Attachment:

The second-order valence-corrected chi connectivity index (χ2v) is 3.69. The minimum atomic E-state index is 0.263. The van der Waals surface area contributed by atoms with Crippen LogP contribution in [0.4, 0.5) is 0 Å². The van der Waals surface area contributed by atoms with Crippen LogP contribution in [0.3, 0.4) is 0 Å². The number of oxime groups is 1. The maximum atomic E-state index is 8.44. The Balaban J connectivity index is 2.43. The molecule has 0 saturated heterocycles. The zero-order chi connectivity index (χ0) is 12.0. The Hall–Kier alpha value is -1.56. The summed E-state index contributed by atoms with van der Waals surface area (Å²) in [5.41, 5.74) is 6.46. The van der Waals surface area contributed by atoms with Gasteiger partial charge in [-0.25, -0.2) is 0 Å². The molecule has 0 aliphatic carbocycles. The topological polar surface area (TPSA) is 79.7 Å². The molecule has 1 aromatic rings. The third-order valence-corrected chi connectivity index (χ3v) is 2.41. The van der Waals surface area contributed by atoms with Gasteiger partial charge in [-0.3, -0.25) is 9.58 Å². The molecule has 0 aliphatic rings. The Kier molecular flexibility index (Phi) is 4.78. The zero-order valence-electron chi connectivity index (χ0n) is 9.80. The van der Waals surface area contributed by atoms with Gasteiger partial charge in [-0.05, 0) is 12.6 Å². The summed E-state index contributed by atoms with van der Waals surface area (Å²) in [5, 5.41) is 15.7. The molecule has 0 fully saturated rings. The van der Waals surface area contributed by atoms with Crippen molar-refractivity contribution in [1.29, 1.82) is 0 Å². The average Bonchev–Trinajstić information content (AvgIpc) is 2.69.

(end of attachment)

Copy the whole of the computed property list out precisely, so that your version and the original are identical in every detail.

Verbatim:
The second-order valence-corrected chi connectivity index (χ2v) is 3.69. The minimum atomic E-state index is 0.263. The van der Waals surface area contributed by atoms with Crippen LogP contribution in [0.4, 0.5) is 0 Å². The van der Waals surface area contributed by atoms with Crippen LogP contribution in [0.3, 0.4) is 0 Å². The number of oxime groups is 1. The maximum atomic E-state index is 8.44. The Balaban J connectivity index is 2.43. The molecule has 0 saturated heterocycles. The zero-order chi connectivity index (χ0) is 12.0. The Hall–Kier alpha value is -1.56. The summed E-state index contributed by atoms with van der Waals surface area (Å²) in [5.41, 5.74) is 6.46. The van der Waals surface area contributed by atoms with Gasteiger partial charge in [-0.25, -0.2) is 0 Å². The molecule has 0 aliphatic carbocycles. The topological polar surface area (TPSA) is 79.7 Å². The molecule has 1 aromatic rings. The third-order valence-corrected chi connectivity index (χ3v) is 2.41. The van der Waals surface area contributed by atoms with Gasteiger partial charge in [-0.3, -0.25) is 9.58 Å². The molecule has 0 aliphatic rings. The Kier molecular flexibility index (Phi) is 4.78. The zero-order valence-electron chi connectivity index (χ0n) is 9.80. The van der Waals surface area contributed by atoms with Gasteiger partial charge in [-0.05, 0) is 12.6 Å². The summed E-state index contributed by atoms with van der Waals surface area (Å²) in [5, 5.41) is 15.7. The molecule has 0 fully saturated rings. The van der Waals surface area contributed by atoms with Crippen molar-refractivity contribution in [1.29, 1.82) is 0 Å². The average Bonchev–Trinajstić information content (AvgIpc) is 2.69.